How Does the Summer Solstice Affect Your Night’s Sleep?

Bedroom light

Summertime brings warm weather and longer days. However, longer days can mean a shorter night’s sleep. Not only can the heat be keeping you awake this summer, but the longer daylight can also disrupt your normal sleep routine. With the summer solstice upon us (otherwise known as the longest day of the year) here are a few tips and pieces of information about how to maximize your sleep this summer.

Keep the Light Out

The longest days of the year are here, which means more daylight. Our internal clocks are based on the rising and setting of the sun, which is known as our circadian rhythm. This is the foundation of why we feel awake and alert, and then tired at the same times every day. As it gets dark outside, our bodies begin to produce melatonin which gradually eases you to feel sleepy.  However, with these longer days, that light pouring into the bedroom window can give your body a harder time defining when it is truly time for bed.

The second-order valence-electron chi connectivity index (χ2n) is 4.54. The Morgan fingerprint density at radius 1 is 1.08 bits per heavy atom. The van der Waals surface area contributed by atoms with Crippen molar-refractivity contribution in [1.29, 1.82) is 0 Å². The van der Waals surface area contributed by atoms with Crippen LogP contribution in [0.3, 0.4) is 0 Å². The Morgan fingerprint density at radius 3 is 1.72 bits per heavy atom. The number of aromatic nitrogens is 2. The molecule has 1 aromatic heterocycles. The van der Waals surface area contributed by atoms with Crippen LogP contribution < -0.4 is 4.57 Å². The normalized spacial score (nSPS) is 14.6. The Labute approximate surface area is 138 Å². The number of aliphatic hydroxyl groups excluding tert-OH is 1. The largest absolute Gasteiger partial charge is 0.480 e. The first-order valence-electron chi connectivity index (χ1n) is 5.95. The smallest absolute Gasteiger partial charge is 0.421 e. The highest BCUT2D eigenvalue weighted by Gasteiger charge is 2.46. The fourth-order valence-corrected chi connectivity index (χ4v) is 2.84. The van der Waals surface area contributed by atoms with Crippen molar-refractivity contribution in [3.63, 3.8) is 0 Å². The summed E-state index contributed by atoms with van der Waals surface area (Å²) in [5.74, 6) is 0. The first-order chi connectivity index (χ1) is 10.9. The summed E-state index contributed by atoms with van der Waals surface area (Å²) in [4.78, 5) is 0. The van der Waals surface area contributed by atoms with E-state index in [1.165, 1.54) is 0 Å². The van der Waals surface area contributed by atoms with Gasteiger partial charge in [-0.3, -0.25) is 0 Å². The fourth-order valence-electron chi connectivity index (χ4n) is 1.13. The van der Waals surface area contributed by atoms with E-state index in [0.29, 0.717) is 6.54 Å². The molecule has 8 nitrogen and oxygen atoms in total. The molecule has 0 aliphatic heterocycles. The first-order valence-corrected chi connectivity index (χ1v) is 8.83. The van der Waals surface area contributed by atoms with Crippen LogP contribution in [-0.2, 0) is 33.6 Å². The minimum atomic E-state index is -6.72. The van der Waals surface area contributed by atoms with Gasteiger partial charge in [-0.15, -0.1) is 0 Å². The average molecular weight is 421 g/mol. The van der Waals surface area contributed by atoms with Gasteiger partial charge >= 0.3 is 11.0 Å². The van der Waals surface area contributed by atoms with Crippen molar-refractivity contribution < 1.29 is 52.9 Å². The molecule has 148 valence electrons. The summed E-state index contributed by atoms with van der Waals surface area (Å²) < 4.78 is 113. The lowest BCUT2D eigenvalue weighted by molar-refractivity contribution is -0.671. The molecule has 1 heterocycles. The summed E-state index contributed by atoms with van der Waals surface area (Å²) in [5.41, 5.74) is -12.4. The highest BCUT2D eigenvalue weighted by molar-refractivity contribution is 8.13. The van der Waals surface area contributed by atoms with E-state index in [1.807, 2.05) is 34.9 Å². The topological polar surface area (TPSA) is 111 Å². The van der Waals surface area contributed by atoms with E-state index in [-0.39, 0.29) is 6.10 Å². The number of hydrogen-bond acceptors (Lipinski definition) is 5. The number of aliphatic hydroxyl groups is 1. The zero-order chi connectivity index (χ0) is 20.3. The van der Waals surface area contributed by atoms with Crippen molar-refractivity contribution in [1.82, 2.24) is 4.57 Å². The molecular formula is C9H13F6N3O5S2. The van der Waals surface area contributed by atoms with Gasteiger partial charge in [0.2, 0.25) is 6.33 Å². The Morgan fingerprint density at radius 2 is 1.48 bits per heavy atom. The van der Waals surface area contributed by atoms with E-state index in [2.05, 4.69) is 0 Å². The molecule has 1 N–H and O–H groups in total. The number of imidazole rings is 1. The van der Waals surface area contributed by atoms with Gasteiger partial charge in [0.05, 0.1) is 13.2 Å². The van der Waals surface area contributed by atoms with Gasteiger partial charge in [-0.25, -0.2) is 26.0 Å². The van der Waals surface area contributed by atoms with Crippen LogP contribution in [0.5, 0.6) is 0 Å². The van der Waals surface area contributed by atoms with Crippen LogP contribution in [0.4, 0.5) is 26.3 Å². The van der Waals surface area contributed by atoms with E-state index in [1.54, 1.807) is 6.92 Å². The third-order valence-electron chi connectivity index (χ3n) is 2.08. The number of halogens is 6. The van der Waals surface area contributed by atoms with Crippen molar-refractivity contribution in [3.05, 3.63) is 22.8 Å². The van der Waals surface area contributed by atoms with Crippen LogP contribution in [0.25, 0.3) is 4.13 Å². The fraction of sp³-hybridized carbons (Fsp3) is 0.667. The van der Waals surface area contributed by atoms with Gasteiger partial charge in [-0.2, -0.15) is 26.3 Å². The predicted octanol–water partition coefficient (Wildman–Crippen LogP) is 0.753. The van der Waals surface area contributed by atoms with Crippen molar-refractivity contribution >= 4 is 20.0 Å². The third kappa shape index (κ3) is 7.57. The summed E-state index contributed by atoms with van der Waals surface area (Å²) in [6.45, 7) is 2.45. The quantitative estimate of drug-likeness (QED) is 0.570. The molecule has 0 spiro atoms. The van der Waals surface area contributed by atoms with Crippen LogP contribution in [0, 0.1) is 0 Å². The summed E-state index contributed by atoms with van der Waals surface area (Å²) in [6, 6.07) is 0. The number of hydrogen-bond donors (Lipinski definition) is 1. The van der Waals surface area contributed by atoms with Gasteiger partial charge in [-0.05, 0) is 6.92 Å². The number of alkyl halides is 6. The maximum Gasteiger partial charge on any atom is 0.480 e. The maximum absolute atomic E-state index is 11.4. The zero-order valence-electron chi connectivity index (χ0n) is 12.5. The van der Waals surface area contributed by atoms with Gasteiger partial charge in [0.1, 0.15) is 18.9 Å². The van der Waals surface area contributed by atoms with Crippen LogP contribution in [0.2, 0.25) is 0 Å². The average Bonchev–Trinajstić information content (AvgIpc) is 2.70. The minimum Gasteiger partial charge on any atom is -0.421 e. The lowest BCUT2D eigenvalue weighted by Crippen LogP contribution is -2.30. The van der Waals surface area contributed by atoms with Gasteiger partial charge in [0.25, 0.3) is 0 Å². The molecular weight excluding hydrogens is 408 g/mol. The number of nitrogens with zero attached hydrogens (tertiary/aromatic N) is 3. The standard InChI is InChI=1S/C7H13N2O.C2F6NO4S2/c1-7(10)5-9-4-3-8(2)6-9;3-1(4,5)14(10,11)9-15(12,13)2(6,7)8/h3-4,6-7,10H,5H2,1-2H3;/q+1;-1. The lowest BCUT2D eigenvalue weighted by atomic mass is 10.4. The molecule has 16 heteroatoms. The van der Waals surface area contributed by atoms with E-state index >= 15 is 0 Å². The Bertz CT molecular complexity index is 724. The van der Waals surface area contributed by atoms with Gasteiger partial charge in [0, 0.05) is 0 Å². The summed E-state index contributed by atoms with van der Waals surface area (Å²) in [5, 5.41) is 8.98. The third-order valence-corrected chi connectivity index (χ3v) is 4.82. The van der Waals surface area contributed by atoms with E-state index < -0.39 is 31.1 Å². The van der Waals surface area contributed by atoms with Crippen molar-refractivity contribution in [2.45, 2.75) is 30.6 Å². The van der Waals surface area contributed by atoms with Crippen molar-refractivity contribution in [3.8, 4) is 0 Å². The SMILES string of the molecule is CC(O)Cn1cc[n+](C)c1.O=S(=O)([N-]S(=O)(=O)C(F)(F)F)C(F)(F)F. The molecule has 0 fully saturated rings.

To try and make sure you can keep your normal sleep routine, you can focus on keeping the light outside of your bedroom. Turning off all the lights in your bedroom is a given, and purchasing black out curtains for your windows can be beneficial in helping keep your bedroom dark. If you choose not to go the blackout curtains route, an eye mask can also do the trick.

With these few tips, you will be able to spend less time worrying about the quality of your sleep, and more time focusing on enjoying the summer! Happy Summer Solstice!

 

Sources:

https://www.sleepscore.com/summer-solstice-the-longest-day-means-the-shortest-night-for-sleeping/

Share: